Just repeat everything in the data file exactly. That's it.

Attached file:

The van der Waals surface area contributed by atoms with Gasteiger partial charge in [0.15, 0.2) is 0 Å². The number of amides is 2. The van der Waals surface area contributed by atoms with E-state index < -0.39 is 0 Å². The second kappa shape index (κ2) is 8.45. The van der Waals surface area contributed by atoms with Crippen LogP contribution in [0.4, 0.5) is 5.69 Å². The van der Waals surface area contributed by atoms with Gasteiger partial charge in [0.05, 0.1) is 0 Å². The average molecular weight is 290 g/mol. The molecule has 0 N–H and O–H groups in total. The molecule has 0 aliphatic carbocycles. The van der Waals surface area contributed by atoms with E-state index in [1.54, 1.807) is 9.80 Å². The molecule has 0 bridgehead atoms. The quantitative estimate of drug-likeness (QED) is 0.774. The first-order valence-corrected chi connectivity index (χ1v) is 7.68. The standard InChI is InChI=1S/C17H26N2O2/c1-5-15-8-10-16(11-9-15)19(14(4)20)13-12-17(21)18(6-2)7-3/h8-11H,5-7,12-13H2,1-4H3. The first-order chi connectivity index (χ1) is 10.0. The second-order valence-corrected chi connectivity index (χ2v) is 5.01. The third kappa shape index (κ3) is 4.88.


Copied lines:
The van der Waals surface area contributed by atoms with Gasteiger partial charge in [0.15, 0.2) is 0 Å². The number of amides is 2. The van der Waals surface area contributed by atoms with E-state index < -0.39 is 0 Å². The second kappa shape index (κ2) is 8.45. The van der Waals surface area contributed by atoms with Crippen LogP contribution in [0.4, 0.5) is 5.69 Å². The van der Waals surface area contributed by atoms with Gasteiger partial charge in [0.05, 0.1) is 0 Å². The average molecular weight is 290 g/mol. The molecule has 0 N–H and O–H groups in total. The molecule has 0 aliphatic carbocycles. The van der Waals surface area contributed by atoms with E-state index in [1.54, 1.807) is 9.80 Å². The molecule has 0 bridgehead atoms. The quantitative estimate of drug-likeness (QED) is 0.774. The first-order valence-corrected chi connectivity index (χ1v) is 7.68. The standard InChI is InChI=1S/C17H26N2O2/c1-5-15-8-10-16(11-9-15)19(14(4)20)13-12-17(21)18(6-2)7-3/h8-11H,5-7,12-13H2,1-4H3. The first-order chi connectivity index (χ1) is 10.0. The second-order valence-corrected chi connectivity index (χ2v) is 5.01. The third kappa shape index (κ3) is 4.88.